For those of you offering positive feedback, and even for those of you who have disagreed or asked me questions but did so as one human talking to another – thank you. For the rest of you, well, maybe I would have been open to a conversation with you if you hadn’t started off with insults.  One can disagree without being rude.  And for a very small percentage of you who took “rude” to an extra special place, and whom I would truly not waste the time to address, except that people have asked me what I am going to say to you….which is, “Troll much?”
Where do we draw the line?
There already IS a line. There is already a team of people judging parents by their past, and already a set of guidelines they follow to do so. Many of the charges listed in the guidelines have exceptions if 5 or 10 years have passed, and I believe that is where people with histories of my nature (nonviolent offenders with no arrests in over a decade) also belong. Not on the list of offenders that are restricted from volunteering in their own child's classroom for the rest of their lives.

Here is the thing…ALL of those offenses I listed in the sentence above are VIOLENT offenders. They are a different category of people than non-violent offenders. Quite honestly part of my decision to speak out was my frustration at being lumped into the same category. I do not belong on the same banishment list as a sex offender. That is nonsense. 

I did not hold anyone at gun or knife point. I didn’t hurt, injure, maim, kill, or kidnap any children (or adults for that matter, I didn’t do these things to ANYone).  I didn’t beat up anyone’s grandma or rape anyone or rob any stores or banks or people.

I am not saying that it was not a completely idiotic thing to do, because clearly I know now that it was, but I simply introduced two people to one another; one person with drugs and one person that wanted drugs (who was apparently being set up by an informant). I honestly had no idea that was a felony offense.  I have heard many times over the years that a “decent” attorney (read: if I had money for a real attorney and not a 3rd string public defender at the time) could have gotten my charge reduced and I would have ended up found guilty of a different charge. Whether or not that would have happened, I may never know.  And that’s ok, I guess.  I accepted my small amount of participation as horrible a long time ago, and decided I can just try to be the best me that I can moving forward. You know? I just try not let it get me down or make me think that I should return to that lifestyle since that is what judgmental people expect of me anyway.  Because ultimately who I am is not up to them, it is up to me.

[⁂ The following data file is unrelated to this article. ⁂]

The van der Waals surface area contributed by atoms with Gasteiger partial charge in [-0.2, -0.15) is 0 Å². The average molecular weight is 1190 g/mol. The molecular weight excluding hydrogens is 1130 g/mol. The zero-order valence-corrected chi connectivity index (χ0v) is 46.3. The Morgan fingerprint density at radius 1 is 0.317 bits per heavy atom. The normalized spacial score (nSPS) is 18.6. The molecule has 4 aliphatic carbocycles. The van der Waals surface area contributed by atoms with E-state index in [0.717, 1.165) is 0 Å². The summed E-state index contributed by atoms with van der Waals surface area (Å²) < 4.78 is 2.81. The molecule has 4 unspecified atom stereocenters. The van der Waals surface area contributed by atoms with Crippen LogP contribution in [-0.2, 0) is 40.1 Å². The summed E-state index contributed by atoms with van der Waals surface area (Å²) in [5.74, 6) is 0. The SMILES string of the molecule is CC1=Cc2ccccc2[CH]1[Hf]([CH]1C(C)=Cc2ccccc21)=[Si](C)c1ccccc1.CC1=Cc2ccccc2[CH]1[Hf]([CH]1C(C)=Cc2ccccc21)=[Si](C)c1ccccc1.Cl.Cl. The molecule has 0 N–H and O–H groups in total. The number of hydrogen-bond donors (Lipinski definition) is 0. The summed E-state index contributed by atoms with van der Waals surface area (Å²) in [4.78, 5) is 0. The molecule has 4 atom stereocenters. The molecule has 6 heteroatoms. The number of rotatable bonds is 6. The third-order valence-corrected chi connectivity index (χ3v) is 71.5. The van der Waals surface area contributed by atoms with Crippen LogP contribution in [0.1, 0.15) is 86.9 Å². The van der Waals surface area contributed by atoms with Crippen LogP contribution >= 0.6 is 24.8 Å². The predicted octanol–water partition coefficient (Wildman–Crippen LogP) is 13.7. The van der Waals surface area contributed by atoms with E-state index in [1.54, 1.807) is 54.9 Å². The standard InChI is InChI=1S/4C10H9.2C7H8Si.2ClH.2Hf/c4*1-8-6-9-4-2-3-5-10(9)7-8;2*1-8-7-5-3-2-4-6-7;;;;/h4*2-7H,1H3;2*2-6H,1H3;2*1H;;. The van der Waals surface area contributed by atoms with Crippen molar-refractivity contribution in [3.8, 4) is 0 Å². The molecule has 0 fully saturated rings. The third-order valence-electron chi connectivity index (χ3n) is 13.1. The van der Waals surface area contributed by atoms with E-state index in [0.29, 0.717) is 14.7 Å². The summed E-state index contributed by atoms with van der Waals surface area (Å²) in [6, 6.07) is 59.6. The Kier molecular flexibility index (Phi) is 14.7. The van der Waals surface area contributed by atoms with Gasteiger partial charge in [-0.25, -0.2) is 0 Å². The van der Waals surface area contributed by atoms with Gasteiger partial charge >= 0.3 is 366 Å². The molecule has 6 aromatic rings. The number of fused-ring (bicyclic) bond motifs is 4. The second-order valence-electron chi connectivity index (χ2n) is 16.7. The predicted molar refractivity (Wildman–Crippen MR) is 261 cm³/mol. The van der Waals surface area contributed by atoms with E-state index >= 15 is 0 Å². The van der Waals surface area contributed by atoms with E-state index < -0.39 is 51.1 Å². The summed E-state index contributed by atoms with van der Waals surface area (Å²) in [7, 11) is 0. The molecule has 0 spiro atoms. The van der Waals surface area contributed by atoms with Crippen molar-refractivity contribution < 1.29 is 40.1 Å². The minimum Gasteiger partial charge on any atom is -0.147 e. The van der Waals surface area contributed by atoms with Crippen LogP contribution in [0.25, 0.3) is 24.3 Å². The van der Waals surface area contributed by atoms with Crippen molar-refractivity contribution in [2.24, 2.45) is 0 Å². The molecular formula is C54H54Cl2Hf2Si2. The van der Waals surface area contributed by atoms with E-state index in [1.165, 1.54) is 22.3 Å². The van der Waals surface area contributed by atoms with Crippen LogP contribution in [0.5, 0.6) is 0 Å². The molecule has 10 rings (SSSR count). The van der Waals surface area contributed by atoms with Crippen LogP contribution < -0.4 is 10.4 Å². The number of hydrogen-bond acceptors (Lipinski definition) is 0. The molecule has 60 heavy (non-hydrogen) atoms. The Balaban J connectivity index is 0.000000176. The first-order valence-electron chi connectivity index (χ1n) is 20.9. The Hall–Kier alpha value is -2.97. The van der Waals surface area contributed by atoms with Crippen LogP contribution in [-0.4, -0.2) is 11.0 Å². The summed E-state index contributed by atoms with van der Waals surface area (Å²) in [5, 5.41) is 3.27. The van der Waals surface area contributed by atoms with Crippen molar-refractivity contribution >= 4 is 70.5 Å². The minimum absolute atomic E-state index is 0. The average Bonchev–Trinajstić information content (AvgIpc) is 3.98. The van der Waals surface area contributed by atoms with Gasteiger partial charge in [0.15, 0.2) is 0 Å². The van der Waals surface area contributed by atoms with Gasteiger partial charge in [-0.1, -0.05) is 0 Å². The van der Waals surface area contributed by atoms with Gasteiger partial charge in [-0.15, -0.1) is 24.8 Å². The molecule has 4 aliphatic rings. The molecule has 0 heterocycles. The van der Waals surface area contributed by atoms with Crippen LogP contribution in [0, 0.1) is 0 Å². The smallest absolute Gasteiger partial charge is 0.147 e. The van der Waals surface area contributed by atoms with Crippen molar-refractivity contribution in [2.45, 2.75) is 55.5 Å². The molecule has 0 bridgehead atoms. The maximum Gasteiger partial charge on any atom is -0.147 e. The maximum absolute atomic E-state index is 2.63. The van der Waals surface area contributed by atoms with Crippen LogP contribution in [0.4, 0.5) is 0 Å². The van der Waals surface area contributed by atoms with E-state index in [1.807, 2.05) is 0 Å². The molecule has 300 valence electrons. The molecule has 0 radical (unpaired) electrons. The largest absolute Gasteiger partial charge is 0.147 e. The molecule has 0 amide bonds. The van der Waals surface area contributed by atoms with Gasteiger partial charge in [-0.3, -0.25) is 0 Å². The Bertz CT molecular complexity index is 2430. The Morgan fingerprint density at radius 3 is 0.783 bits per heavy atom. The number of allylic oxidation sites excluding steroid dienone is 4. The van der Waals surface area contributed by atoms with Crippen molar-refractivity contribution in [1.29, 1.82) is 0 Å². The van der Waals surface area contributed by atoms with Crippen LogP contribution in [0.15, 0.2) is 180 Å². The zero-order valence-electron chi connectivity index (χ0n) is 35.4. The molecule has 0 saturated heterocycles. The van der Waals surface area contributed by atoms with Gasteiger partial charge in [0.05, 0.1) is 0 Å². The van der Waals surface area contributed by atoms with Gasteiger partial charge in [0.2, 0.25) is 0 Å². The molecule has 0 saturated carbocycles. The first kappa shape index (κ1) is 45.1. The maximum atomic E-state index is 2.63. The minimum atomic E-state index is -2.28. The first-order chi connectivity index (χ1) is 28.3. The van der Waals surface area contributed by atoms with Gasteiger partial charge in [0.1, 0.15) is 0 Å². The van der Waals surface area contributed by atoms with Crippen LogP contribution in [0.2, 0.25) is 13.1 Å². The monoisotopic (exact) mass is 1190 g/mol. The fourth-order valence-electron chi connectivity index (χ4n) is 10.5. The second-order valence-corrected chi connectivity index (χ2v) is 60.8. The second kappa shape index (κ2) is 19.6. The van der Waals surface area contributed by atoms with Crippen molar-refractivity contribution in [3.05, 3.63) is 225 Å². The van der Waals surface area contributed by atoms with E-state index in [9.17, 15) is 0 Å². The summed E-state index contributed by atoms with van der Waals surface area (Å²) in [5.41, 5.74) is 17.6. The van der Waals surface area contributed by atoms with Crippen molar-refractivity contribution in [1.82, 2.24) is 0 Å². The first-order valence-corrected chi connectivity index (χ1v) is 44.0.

I served a year in county jail (not prison, there IS a difference) and 3 years of probation.

It was the first and last time I have gotten in trouble, I think I cried for the whole first week in there (contrary to my own preconceived notion, nobody tried to beat me up or even give me a hard time for that, but I digress). I have had zero subsequent arrests since 2002.

Habitual offenders don’t go more than a decade between arrests. I am not one of those either.

I am not a bomber, a bank robber, or even a drug dealer.

I’m just a mom with an exuberant 6 year old girl who absolutely loves learning.

When I was arrested, I did NOT think about how this would affect my children (Sadly, I think it is pretty safe to say I wasn’t thinking much at all at the time). I did NOT think it would affect my ability to participate at my daughter’s school when she was born 6 years ago.  I did not even think it would affect my ability to participate in her school LAST year, when she began pre-k and this very same county let me participate and help with the class.  It was only this year, when she began kindergarten, it has become an issue.